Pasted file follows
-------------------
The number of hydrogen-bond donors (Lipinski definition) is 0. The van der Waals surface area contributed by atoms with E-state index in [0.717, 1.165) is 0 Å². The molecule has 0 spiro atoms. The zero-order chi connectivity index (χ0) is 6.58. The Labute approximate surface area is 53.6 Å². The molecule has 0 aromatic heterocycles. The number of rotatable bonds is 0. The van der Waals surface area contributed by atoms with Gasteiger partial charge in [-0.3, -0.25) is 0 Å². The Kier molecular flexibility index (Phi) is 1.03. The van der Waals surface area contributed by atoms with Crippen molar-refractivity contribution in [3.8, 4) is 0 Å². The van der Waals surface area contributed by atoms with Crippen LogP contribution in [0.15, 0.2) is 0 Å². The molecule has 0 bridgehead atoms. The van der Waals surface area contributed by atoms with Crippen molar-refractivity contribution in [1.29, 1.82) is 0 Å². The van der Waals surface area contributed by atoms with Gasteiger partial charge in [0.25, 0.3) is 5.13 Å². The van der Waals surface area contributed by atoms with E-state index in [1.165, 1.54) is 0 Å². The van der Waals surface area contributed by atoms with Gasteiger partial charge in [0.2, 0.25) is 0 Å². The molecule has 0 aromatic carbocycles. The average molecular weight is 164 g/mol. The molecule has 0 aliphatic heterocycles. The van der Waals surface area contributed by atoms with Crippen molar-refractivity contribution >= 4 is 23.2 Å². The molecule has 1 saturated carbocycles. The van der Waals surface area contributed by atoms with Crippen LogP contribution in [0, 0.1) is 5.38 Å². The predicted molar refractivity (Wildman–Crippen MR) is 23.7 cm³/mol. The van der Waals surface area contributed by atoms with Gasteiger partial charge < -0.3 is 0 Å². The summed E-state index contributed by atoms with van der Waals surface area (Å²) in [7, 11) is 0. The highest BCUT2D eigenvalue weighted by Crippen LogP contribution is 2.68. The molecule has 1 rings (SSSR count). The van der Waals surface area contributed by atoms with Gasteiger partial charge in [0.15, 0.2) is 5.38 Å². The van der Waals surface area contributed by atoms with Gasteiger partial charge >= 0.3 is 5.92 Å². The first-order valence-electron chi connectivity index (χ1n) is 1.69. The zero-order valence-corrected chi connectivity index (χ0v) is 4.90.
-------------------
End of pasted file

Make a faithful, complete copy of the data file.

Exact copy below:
The number of hydrogen-bond donors (Lipinski definition) is 0. The van der Waals surface area contributed by atoms with E-state index in [0.717, 1.165) is 0 Å². The molecule has 0 spiro atoms. The zero-order chi connectivity index (χ0) is 6.58. The Labute approximate surface area is 53.6 Å². The molecule has 0 aromatic heterocycles. The number of rotatable bonds is 0. The van der Waals surface area contributed by atoms with Gasteiger partial charge in [-0.3, -0.25) is 0 Å². The Kier molecular flexibility index (Phi) is 1.03. The van der Waals surface area contributed by atoms with Crippen molar-refractivity contribution in [3.8, 4) is 0 Å². The van der Waals surface area contributed by atoms with Crippen LogP contribution in [0.15, 0.2) is 0 Å². The molecule has 0 bridgehead atoms. The van der Waals surface area contributed by atoms with Crippen molar-refractivity contribution in [1.29, 1.82) is 0 Å². The van der Waals surface area contributed by atoms with Gasteiger partial charge in [0.25, 0.3) is 5.13 Å². The van der Waals surface area contributed by atoms with E-state index in [1.165, 1.54) is 0 Å². The van der Waals surface area contributed by atoms with Gasteiger partial charge in [0.2, 0.25) is 0 Å². The molecule has 0 aromatic carbocycles. The average molecular weight is 164 g/mol. The molecule has 0 aliphatic heterocycles. The van der Waals surface area contributed by atoms with Crippen molar-refractivity contribution >= 4 is 23.2 Å². The molecule has 1 saturated carbocycles. The van der Waals surface area contributed by atoms with Crippen LogP contribution in [0, 0.1) is 5.38 Å². The predicted molar refractivity (Wildman–Crippen MR) is 23.7 cm³/mol. The van der Waals surface area contributed by atoms with Gasteiger partial charge < -0.3 is 0 Å². The summed E-state index contributed by atoms with van der Waals surface area (Å²) in [7, 11) is 0. The highest BCUT2D eigenvalue weighted by Crippen LogP contribution is 2.68. The molecule has 1 rings (SSSR count). The van der Waals surface area contributed by atoms with Gasteiger partial charge in [0.15, 0.2) is 5.38 Å². The van der Waals surface area contributed by atoms with Gasteiger partial charge >= 0.3 is 5.92 Å². The first-order valence-electron chi connectivity index (χ1n) is 1.69. The zero-order valence-corrected chi connectivity index (χ0v) is 4.90.